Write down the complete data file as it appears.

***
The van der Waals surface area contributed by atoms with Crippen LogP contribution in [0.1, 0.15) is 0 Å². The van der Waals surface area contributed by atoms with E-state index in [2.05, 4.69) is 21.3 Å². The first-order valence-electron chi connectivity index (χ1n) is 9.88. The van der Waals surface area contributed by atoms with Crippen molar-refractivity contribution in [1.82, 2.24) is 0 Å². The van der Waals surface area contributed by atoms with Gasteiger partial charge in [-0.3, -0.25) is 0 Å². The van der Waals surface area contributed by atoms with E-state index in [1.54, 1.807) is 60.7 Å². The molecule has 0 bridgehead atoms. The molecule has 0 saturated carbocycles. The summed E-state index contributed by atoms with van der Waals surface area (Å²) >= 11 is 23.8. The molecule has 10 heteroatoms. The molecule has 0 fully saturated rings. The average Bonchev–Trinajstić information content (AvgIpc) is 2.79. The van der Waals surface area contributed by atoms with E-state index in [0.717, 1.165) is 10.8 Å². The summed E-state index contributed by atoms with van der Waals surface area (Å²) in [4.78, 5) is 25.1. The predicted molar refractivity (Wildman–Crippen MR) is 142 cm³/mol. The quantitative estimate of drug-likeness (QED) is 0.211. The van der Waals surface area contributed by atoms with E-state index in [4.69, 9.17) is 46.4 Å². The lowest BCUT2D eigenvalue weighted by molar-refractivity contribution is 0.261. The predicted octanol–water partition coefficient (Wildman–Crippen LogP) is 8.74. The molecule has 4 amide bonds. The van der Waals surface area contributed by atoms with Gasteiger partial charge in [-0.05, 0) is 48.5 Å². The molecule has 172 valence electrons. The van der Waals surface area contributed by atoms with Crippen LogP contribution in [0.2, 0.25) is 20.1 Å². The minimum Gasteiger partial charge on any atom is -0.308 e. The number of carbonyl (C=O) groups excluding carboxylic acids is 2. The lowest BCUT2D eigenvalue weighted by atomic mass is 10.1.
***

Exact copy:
The van der Waals surface area contributed by atoms with Crippen LogP contribution in [0.1, 0.15) is 0 Å². The van der Waals surface area contributed by atoms with E-state index in [2.05, 4.69) is 21.3 Å². The first-order valence-electron chi connectivity index (χ1n) is 9.88. The van der Waals surface area contributed by atoms with Crippen molar-refractivity contribution in [1.82, 2.24) is 0 Å². The van der Waals surface area contributed by atoms with Gasteiger partial charge in [-0.3, -0.25) is 0 Å². The van der Waals surface area contributed by atoms with E-state index in [1.54, 1.807) is 60.7 Å². The molecule has 0 bridgehead atoms. The molecule has 0 saturated carbocycles. The summed E-state index contributed by atoms with van der Waals surface area (Å²) >= 11 is 23.8. The molecule has 10 heteroatoms. The molecule has 0 fully saturated rings. The average Bonchev–Trinajstić information content (AvgIpc) is 2.79. The van der Waals surface area contributed by atoms with E-state index in [0.717, 1.165) is 10.8 Å². The summed E-state index contributed by atoms with van der Waals surface area (Å²) in [4.78, 5) is 25.1. The predicted molar refractivity (Wildman–Crippen MR) is 142 cm³/mol. The quantitative estimate of drug-likeness (QED) is 0.211. The van der Waals surface area contributed by atoms with E-state index in [4.69, 9.17) is 46.4 Å². The lowest BCUT2D eigenvalue weighted by molar-refractivity contribution is 0.261. The predicted octanol–water partition coefficient (Wildman–Crippen LogP) is 8.74. The molecule has 4 amide bonds. The van der Waals surface area contributed by atoms with Gasteiger partial charge in [-0.05, 0) is 48.5 Å². The molecule has 172 valence electrons. The van der Waals surface area contributed by atoms with Crippen LogP contribution in [0.2, 0.25) is 20.1 Å². The minimum Gasteiger partial charge on any atom is -0.308 e. The number of carbonyl (C=O) groups excluding carboxylic acids is 2. The lowest BCUT2D eigenvalue weighted by atomic mass is 10.1.